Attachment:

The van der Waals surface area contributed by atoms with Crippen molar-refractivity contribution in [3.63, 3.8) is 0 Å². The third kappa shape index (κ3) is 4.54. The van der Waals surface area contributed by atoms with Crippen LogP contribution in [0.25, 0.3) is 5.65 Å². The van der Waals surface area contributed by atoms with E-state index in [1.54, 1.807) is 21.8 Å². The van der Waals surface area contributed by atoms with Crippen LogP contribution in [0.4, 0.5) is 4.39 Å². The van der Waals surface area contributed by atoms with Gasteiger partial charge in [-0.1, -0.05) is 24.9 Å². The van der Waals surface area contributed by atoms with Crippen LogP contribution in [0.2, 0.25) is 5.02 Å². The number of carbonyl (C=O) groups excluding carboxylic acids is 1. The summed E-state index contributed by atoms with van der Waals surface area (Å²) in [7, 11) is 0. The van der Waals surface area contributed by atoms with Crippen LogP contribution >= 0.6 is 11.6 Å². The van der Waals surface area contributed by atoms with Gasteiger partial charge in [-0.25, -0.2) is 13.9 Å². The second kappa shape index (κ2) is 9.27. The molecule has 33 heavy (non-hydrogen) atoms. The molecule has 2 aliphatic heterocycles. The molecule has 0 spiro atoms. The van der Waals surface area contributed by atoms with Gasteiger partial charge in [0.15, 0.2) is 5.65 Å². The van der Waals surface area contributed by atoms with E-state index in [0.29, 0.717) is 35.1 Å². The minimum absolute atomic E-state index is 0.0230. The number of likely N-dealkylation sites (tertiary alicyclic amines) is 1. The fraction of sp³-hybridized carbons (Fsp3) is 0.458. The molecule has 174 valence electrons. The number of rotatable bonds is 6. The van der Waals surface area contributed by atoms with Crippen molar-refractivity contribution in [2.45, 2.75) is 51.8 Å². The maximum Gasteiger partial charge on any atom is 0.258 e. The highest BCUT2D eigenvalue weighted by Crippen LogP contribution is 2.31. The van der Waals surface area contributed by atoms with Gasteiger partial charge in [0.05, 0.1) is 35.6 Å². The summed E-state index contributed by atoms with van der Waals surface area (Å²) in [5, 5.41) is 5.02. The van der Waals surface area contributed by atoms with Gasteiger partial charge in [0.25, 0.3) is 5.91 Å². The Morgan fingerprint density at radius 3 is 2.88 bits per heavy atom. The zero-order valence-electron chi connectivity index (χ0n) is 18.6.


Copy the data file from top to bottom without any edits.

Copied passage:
The van der Waals surface area contributed by atoms with Crippen molar-refractivity contribution in [3.63, 3.8) is 0 Å². The third kappa shape index (κ3) is 4.54. The van der Waals surface area contributed by atoms with Crippen LogP contribution in [0.25, 0.3) is 5.65 Å². The van der Waals surface area contributed by atoms with E-state index in [1.54, 1.807) is 21.8 Å². The van der Waals surface area contributed by atoms with Crippen LogP contribution in [0.4, 0.5) is 4.39 Å². The van der Waals surface area contributed by atoms with Gasteiger partial charge in [-0.1, -0.05) is 24.9 Å². The van der Waals surface area contributed by atoms with Crippen LogP contribution in [0.2, 0.25) is 5.02 Å². The number of carbonyl (C=O) groups excluding carboxylic acids is 1. The summed E-state index contributed by atoms with van der Waals surface area (Å²) in [7, 11) is 0. The van der Waals surface area contributed by atoms with Crippen LogP contribution >= 0.6 is 11.6 Å². The van der Waals surface area contributed by atoms with Gasteiger partial charge in [-0.25, -0.2) is 13.9 Å². The second kappa shape index (κ2) is 9.27. The molecule has 33 heavy (non-hydrogen) atoms. The molecule has 2 aliphatic heterocycles. The molecule has 0 spiro atoms. The van der Waals surface area contributed by atoms with Gasteiger partial charge in [0.15, 0.2) is 5.65 Å². The van der Waals surface area contributed by atoms with E-state index in [0.29, 0.717) is 35.1 Å². The minimum absolute atomic E-state index is 0.0230. The number of likely N-dealkylation sites (tertiary alicyclic amines) is 1. The fraction of sp³-hybridized carbons (Fsp3) is 0.458. The molecule has 174 valence electrons. The number of rotatable bonds is 6. The van der Waals surface area contributed by atoms with Crippen molar-refractivity contribution in [2.45, 2.75) is 51.8 Å². The maximum Gasteiger partial charge on any atom is 0.258 e. The highest BCUT2D eigenvalue weighted by Crippen LogP contribution is 2.31. The van der Waals surface area contributed by atoms with Gasteiger partial charge in [0.05, 0.1) is 35.6 Å². The summed E-state index contributed by atoms with van der Waals surface area (Å²) in [5, 5.41) is 5.02. The van der Waals surface area contributed by atoms with Gasteiger partial charge in [0.25, 0.3) is 5.91 Å². The Morgan fingerprint density at radius 3 is 2.88 bits per heavy atom. The zero-order valence-electron chi connectivity index (χ0n) is 18.6.